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Why A Cup Campaign Could Be A Mixed Blessing For Tottenham

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The FA Cup has a long history of creating magic and tension by pitting particular teams against each other, and Tottenham Hotspur’s third round clash with Leicester City is upholding this great tradition.

The 2-2 draw at White Hart Lane encapsulated the drama and controversy for which the cup is famous, as the Premier League’s second and fourth-placed teams did battle in front of a packed stadium.

It looked like Spurs were going to compound Leicester’s recent frustrations by beating them when Christian Eriksen pounced on the rebound after Kasper Schmeichel parried Nacer Chadli’s shot and gave Pochettino’s men the lead in the eighth minute.

But the flowing football that had led to the goal gave way to some poor set-piece defending and we really should have done more to prevent Marcin Wasilewski equalising with a free header from a Leicester corner.

The Foxes then set about demonstrating just why they are no flash in the pan as they fly high in the Premier League table this season. Even without the likes of star players Jamie Vardy and Riyad Mahrez, Claudio Ranieri’s men pieced together a string of dangerous attacks, and it was little surprise when substitute Shinji Okazaki wriggled his way through our defence and beat Michel Vorm at the second time of asking.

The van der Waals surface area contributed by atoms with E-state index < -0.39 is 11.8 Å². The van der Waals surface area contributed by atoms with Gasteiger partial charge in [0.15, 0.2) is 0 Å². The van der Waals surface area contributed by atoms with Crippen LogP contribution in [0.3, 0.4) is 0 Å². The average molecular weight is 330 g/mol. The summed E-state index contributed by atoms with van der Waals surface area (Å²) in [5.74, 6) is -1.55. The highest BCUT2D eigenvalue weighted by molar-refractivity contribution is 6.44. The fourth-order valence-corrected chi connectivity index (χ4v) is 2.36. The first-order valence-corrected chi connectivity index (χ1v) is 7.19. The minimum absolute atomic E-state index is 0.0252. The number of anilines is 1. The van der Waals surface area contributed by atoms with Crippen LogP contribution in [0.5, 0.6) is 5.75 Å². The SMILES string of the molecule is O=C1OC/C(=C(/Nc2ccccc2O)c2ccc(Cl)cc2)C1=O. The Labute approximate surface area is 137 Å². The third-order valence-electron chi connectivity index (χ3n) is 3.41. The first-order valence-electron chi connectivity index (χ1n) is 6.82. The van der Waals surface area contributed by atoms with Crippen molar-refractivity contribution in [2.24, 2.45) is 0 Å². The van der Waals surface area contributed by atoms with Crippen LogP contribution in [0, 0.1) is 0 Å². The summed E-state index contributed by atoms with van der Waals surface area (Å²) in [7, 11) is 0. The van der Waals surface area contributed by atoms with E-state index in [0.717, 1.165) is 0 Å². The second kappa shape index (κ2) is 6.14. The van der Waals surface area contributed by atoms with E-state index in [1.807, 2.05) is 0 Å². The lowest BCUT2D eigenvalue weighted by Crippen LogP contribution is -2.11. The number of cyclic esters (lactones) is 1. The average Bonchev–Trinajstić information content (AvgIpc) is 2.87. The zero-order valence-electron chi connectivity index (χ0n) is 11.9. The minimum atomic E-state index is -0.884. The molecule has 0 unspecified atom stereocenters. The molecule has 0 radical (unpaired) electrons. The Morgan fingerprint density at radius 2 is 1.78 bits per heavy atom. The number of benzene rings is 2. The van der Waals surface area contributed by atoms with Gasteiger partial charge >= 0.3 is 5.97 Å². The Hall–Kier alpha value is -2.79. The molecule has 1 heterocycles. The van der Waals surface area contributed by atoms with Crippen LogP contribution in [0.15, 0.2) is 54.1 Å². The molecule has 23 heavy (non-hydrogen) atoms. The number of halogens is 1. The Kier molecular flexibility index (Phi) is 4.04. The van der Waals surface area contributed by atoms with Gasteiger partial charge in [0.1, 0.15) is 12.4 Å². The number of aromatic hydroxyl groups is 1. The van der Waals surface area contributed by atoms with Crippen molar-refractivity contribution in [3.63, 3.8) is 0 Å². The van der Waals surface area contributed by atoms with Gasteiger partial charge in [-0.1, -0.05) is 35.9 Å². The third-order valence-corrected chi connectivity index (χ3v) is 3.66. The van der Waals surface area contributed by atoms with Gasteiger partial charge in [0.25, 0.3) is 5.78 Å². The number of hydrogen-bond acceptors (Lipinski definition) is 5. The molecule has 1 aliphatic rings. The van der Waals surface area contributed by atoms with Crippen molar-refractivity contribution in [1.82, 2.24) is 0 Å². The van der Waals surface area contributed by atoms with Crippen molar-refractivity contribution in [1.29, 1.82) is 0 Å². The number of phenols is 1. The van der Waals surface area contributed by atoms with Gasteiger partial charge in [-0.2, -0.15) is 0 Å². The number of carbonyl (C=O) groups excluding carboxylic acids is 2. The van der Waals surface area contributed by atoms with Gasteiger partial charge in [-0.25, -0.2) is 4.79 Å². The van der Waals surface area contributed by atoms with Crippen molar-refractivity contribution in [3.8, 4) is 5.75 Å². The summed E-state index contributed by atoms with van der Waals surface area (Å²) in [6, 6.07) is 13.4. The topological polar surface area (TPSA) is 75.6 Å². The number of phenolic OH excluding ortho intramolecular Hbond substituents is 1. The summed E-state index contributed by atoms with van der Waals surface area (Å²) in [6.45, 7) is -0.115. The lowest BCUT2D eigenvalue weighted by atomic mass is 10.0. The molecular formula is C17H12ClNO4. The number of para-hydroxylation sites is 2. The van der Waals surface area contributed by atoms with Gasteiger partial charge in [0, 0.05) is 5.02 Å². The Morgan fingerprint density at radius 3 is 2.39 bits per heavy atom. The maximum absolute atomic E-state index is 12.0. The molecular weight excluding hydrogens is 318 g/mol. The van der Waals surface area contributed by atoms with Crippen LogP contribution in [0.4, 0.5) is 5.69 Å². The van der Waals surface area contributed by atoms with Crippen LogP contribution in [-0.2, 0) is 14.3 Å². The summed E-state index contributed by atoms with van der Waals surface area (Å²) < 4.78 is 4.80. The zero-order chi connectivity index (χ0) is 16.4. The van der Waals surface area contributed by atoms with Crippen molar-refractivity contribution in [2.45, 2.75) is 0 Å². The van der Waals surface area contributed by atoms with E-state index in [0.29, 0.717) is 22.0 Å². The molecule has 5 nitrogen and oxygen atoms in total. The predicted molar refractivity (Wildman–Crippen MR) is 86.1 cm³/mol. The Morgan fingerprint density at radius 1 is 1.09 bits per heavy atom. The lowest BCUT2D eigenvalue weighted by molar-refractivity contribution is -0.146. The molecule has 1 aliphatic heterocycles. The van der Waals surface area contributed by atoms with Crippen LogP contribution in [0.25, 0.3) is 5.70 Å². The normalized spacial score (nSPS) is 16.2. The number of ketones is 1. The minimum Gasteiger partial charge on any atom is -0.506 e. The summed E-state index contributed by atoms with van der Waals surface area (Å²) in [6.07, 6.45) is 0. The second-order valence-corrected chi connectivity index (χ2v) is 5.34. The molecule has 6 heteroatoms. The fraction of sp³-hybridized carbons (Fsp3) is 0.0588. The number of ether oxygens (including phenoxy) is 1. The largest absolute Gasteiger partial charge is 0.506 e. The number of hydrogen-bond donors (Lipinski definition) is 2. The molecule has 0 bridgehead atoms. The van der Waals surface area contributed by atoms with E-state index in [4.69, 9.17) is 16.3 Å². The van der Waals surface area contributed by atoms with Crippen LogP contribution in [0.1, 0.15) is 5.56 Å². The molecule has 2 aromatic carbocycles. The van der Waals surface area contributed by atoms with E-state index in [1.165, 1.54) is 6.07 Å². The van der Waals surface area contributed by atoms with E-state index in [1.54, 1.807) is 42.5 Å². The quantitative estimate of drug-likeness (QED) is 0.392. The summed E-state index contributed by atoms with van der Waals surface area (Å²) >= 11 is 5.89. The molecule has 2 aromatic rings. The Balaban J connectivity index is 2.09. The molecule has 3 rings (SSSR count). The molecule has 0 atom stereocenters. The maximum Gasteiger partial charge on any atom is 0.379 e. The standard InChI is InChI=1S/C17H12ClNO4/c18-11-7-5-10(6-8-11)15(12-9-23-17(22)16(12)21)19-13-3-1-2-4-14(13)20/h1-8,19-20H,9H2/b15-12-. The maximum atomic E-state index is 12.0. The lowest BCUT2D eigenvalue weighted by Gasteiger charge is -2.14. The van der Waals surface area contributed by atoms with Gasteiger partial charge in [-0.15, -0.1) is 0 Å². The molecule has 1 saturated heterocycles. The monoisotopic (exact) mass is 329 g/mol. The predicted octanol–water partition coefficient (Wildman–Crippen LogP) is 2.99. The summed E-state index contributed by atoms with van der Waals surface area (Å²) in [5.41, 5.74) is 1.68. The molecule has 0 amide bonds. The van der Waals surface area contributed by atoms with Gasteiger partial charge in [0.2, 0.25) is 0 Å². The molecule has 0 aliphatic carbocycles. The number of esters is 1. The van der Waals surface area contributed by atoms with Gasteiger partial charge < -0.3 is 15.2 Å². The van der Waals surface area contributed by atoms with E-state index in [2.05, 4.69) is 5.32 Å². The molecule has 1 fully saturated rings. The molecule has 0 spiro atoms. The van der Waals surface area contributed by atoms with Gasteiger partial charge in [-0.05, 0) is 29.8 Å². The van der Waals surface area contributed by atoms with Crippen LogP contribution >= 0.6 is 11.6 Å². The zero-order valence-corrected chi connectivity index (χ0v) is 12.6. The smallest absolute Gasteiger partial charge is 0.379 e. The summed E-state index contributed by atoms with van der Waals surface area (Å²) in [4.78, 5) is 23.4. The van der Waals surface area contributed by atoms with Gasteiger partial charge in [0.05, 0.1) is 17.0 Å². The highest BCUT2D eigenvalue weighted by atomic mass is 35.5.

The FA Cup betting at sites like Bet365 made Spurs 3/4 to beat Leicester inside 90 minutes, but those odds looked generous right up to the moment when Nathan Dyer was adjudged to have handled the ball in the area, and Harry Kane stepped up to tuck away the ensuing spot-kick.

Kane’s clinical finish booked Spurs a third round replay at the King Power Stadium. Runs of games between the same two sides seem to have a nostalgic feel to them, harking back to the days of the 1960s and 1970s, when seemingly endless cup replays would clog up the fixture list – not that anyone complained back then as much as managers seem to now!

The question of whether Pochettino would rather beat Leicester in the Premier League or advance beyond them in the FA Cup is a fascinating one. His pre-match comments before the 2-2 draw suggested he was only too aware of our past success in the cup, and he understands what it would mean to the fans to bring that coveted old trophy back to the Lane.

But if it is Leicester who advance to the fourth round at our expense, should we really be too concerned? Their season has faltered lately, and they are without a win since beating Everton before Christmas. If they embark on a lengthy cup run, it is going to test their squad to the limits, and potentially cause them to slip up in the league, giving Spurs a chance to capitalise.

Given the choice, a place in the Premier League’s top four has to be the priority for Tottenham, given the riches on offer to clubs who qualify for the Champions League. That said, the strength of our squad compared to Ranieri’s might just mean we trump Leicester on both fronts.

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